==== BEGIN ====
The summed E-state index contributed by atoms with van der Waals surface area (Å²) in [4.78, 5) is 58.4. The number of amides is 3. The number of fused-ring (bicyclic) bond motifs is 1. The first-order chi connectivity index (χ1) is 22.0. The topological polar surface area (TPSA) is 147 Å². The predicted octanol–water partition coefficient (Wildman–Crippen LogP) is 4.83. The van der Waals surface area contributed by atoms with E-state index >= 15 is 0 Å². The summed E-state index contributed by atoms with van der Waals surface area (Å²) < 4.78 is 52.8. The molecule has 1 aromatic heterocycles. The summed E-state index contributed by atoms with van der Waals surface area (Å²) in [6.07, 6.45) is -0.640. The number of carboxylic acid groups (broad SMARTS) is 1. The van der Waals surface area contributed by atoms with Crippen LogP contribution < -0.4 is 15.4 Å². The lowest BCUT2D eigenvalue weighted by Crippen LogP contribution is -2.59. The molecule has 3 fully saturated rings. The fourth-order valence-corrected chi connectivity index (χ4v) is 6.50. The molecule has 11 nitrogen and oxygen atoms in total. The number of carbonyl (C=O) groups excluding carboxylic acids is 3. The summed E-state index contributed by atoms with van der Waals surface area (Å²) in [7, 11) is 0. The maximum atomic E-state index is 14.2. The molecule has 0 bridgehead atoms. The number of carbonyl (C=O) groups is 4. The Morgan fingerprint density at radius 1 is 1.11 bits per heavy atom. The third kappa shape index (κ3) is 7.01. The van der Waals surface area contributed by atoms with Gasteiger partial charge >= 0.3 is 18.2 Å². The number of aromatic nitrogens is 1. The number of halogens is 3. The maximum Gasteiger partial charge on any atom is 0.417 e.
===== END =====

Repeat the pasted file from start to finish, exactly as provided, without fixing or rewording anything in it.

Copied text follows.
The summed E-state index contributed by atoms with van der Waals surface area (Å²) in [4.78, 5) is 58.4. The number of amides is 3. The number of fused-ring (bicyclic) bond motifs is 1. The first-order chi connectivity index (χ1) is 22.0. The topological polar surface area (TPSA) is 147 Å². The predicted octanol–water partition coefficient (Wildman–Crippen LogP) is 4.83. The van der Waals surface area contributed by atoms with E-state index >= 15 is 0 Å². The summed E-state index contributed by atoms with van der Waals surface area (Å²) < 4.78 is 52.8. The molecule has 1 aromatic heterocycles. The summed E-state index contributed by atoms with van der Waals surface area (Å²) in [6.07, 6.45) is -0.640. The number of carboxylic acid groups (broad SMARTS) is 1. The van der Waals surface area contributed by atoms with Crippen LogP contribution < -0.4 is 15.4 Å². The lowest BCUT2D eigenvalue weighted by Crippen LogP contribution is -2.59. The molecule has 3 fully saturated rings. The fourth-order valence-corrected chi connectivity index (χ4v) is 6.50. The molecule has 11 nitrogen and oxygen atoms in total. The number of carbonyl (C=O) groups excluding carboxylic acids is 3. The summed E-state index contributed by atoms with van der Waals surface area (Å²) in [7, 11) is 0. The maximum atomic E-state index is 14.2. The molecule has 0 bridgehead atoms. The number of carbonyl (C=O) groups is 4. The Morgan fingerprint density at radius 1 is 1.11 bits per heavy atom. The third kappa shape index (κ3) is 7.01. The van der Waals surface area contributed by atoms with Gasteiger partial charge >= 0.3 is 18.2 Å². The number of aromatic nitrogens is 1. The number of halogens is 3. The maximum Gasteiger partial charge on any atom is 0.417 e.